Jacob Riddle’s Artist Talk
By: Max Ciot
On October 7th, 2021 DTC faculty member Jacob Riddle presented an Artist Talk for the WSU Department of Fine Arts. The presentation delved into Jacob’s journey as an artist from more of a traditional photographer to his currnet interest in generative design.
Jacob started out with an anecdote about how he began to think about photos as information around 2010 or 2011, and made a hexadecimal file called .jpeg. This inspired him to start messing with what we do to photos such as jpegs and do it to a physical object, so he ran his file through a paper shredder. Jacob stated that this was still visual. He removed his JPEG from the code even further and ran it through text to speech software and created JPEG.mp3. At the time, text to speech was not as amazing as it is today, so it sounded a little odd. Afterwards, Jacob ran his file through a printer, which took three days.
Later on in 2012, Jacob started also thinking about Graphical User Interfaces (GUI) as a space that can explore photography. He started to reject traditional photography methods. He instead began to think about ways you can interact with User Interfaces (UI). He created screenshots and animated GIFS, including a program that watched da window just get stuck. He then dove into some video work, still dealing with UI, and created a buffer video to show how our constant connectedness has conditioned us to expect things. For example, the spinning wheel means “we wait” even though there is nothing to wait for.
While he was working on his Masters of Fine Arts (MFA) during the years 2014-2016, Jacob had also started learning 3D modelling. As time went on, Jacob also started thinking about software as a studio space and dove head in. He began to realize that there were similarities between the 3D modelling workspace and a photography studio. For example, in the 3D modelling workspace, there are lights, focus controls, moving cameras, and so on, such as in life. He created still life images. When people would ask if they were real, he would think “dreams are real, hallucinations are real,” as a rebuttal to the question. This is to prompt the realization that they are asking the wrong question. According to Jacob: “Real brings a value connotation with it that does not need to be there.”
Around 2017 or 2018, Jacob also bought a piece of purple drywall and tilted it in a way he could cut a hole inside that was still level, and could fit a painting inside. When you looked at it straight-on, you would realize what you thought was an object was an image after all. However, all of this felt too rigid and structured after a while, so Jacob wanted a change. Drones were being tested in his yard often, he would watch them in the sky with his camera and noticed the trees move. Inspired to simulate fluid motion and with a background dabbling in VR for a few years at this point, he had come across VR sculpting tools. These, he explained, were like spray-painting in a 3D space. He created gestural marks in this 3D space, recorded video for the background with drones, and also placed pillars in the foreground of his simulation. Afterwards, Jacob suspended a TV screen in a gallery from the ceiling so people could lay underneath it to watch it. However, due to this format, a lot of people did not view his work, he reflects.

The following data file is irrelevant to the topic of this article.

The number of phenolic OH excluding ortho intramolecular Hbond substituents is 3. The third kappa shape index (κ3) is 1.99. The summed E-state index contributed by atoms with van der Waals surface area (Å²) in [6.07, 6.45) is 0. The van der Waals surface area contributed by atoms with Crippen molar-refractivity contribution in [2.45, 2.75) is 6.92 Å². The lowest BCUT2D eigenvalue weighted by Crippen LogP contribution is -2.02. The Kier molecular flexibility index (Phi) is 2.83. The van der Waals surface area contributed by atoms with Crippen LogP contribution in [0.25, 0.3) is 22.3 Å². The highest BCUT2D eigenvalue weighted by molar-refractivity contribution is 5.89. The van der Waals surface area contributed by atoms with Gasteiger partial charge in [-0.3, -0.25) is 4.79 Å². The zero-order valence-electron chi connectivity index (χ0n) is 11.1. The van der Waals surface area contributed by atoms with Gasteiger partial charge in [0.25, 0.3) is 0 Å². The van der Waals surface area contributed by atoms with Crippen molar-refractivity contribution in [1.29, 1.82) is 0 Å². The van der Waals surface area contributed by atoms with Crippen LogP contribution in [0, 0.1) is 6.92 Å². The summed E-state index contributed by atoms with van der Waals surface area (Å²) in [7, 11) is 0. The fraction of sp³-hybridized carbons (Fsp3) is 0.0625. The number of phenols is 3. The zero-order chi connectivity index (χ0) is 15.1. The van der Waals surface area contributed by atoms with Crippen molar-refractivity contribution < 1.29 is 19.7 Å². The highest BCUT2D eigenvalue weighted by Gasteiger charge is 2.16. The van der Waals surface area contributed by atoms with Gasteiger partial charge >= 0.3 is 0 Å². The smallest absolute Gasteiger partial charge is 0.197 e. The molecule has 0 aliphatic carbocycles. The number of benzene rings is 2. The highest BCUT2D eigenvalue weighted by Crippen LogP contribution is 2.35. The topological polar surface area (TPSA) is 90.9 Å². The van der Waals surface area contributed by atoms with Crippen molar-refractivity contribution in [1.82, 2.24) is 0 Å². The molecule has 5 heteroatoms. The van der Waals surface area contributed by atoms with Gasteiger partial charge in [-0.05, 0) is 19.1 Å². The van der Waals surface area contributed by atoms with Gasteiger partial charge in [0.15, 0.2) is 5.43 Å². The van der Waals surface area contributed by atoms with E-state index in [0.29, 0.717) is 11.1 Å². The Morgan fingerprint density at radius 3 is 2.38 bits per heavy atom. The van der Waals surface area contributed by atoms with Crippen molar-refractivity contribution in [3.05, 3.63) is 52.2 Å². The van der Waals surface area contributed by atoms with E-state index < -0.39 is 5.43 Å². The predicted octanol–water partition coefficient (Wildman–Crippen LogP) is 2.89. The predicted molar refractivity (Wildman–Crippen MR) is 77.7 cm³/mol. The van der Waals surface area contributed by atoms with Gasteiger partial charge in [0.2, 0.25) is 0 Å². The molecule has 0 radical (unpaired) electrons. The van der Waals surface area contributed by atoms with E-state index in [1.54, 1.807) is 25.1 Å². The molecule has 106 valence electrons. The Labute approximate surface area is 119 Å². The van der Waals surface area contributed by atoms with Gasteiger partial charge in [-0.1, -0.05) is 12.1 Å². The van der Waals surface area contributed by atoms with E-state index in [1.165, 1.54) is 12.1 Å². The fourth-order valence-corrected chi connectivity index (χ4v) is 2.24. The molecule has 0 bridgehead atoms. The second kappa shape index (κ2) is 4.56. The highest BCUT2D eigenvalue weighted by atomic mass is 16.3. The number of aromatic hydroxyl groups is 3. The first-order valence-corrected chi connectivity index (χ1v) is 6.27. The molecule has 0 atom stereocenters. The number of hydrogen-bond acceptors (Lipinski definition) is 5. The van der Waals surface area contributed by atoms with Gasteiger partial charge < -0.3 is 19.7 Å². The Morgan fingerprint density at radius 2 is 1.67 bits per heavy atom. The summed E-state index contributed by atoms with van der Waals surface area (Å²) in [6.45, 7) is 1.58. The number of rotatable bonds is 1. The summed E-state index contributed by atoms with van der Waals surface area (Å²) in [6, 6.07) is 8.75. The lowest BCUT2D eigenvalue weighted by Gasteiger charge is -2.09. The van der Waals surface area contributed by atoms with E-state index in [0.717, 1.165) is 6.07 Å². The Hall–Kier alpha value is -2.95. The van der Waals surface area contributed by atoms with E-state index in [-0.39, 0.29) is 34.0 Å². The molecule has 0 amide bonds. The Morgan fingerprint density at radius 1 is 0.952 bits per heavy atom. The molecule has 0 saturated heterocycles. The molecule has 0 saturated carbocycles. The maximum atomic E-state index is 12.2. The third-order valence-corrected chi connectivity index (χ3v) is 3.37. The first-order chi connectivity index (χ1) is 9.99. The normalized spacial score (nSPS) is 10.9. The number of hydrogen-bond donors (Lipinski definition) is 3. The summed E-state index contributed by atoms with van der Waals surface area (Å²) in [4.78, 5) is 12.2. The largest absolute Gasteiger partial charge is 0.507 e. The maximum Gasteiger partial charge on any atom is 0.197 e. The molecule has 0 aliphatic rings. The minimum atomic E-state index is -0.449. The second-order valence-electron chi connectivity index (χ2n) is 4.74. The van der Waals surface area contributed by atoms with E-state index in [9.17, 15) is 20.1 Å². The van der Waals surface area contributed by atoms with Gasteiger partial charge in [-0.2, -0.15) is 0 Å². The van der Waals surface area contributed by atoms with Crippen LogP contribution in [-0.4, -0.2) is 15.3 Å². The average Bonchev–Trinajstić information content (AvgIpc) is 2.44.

A separate work of art Jacob also created more recently (starting from late 2019 and is ongoing) was related to Disruptive Pattern Material; also known as camouflage. After researching the history of camouflage and becoming fascinated over its nature-imitating properties, Jacob fed a selection of camouflage from various places and time-points in history to an Artificial Intellegence (AI) program. This AI program; a GAN could be trained to learn the similarities between a group of images it is fed, and generate images it thinks it fits into that group. It also learns to select other images that it thinks belong in the same group. Using this, Jacob created a variety of camouflage patterns.
After researching more into generative design and playing around with that, Jacob found out about something called topology optimization (often wrongly referred to as generative design). Simultaneously learning about mushrooms and the complex connections between trees and mushrooms, he realized they felt networked like the internet. He started foraging for mushrooms and scanning them in 3D. Recently, he created a Snapchat filter that shows you various 3D scanned mushrooms in the space you are in. This is animated and cycles through various mushrooms. Jacob ended his talk by showing the crowd how to use his snapchat filter.
Jacob Riddle’s work can be viewed on his website.